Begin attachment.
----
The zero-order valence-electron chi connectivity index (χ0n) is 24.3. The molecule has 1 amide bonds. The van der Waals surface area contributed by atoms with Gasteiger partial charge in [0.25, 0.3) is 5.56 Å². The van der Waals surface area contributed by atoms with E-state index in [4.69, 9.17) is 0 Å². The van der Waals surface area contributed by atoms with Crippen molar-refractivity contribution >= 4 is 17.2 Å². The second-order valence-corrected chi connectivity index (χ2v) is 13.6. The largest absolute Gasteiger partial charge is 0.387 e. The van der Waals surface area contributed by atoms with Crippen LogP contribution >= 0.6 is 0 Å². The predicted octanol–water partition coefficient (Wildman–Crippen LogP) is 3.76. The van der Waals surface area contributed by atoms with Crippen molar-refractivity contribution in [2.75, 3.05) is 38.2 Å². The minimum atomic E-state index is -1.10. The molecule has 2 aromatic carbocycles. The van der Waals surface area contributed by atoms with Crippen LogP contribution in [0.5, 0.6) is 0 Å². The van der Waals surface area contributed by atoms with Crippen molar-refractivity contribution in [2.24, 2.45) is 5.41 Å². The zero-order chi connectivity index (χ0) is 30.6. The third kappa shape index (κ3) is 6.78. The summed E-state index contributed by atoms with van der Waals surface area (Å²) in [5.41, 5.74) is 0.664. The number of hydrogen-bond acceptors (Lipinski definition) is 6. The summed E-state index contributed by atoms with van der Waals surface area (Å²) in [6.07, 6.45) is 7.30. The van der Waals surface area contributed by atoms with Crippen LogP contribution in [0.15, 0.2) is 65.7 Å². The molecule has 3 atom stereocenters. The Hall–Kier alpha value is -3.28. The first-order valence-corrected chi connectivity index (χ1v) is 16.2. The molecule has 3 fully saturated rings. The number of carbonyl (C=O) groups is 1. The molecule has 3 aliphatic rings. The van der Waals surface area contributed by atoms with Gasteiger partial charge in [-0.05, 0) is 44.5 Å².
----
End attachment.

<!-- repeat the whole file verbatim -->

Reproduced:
The zero-order valence-electron chi connectivity index (χ0n) is 24.3. The molecule has 1 amide bonds. The van der Waals surface area contributed by atoms with Gasteiger partial charge in [0.25, 0.3) is 5.56 Å². The van der Waals surface area contributed by atoms with E-state index in [4.69, 9.17) is 0 Å². The van der Waals surface area contributed by atoms with Crippen molar-refractivity contribution >= 4 is 17.2 Å². The second-order valence-corrected chi connectivity index (χ2v) is 13.6. The largest absolute Gasteiger partial charge is 0.387 e. The van der Waals surface area contributed by atoms with Crippen LogP contribution >= 0.6 is 0 Å². The predicted octanol–water partition coefficient (Wildman–Crippen LogP) is 3.76. The van der Waals surface area contributed by atoms with Crippen molar-refractivity contribution in [2.75, 3.05) is 38.2 Å². The minimum atomic E-state index is -1.10. The molecule has 2 aromatic carbocycles. The van der Waals surface area contributed by atoms with Crippen LogP contribution in [0.5, 0.6) is 0 Å². The van der Waals surface area contributed by atoms with Crippen molar-refractivity contribution in [2.24, 2.45) is 5.41 Å². The zero-order chi connectivity index (χ0) is 30.6. The third kappa shape index (κ3) is 6.78. The summed E-state index contributed by atoms with van der Waals surface area (Å²) in [5.41, 5.74) is 0.664. The number of hydrogen-bond acceptors (Lipinski definition) is 6. The summed E-state index contributed by atoms with van der Waals surface area (Å²) in [6.07, 6.45) is 7.30. The van der Waals surface area contributed by atoms with Crippen LogP contribution in [0.15, 0.2) is 65.7 Å². The molecule has 3 atom stereocenters. The Hall–Kier alpha value is -3.28. The first-order valence-corrected chi connectivity index (χ1v) is 16.2. The molecule has 3 fully saturated rings. The number of carbonyl (C=O) groups is 1. The molecule has 3 aliphatic rings. The van der Waals surface area contributed by atoms with Gasteiger partial charge in [-0.05, 0) is 44.5 Å².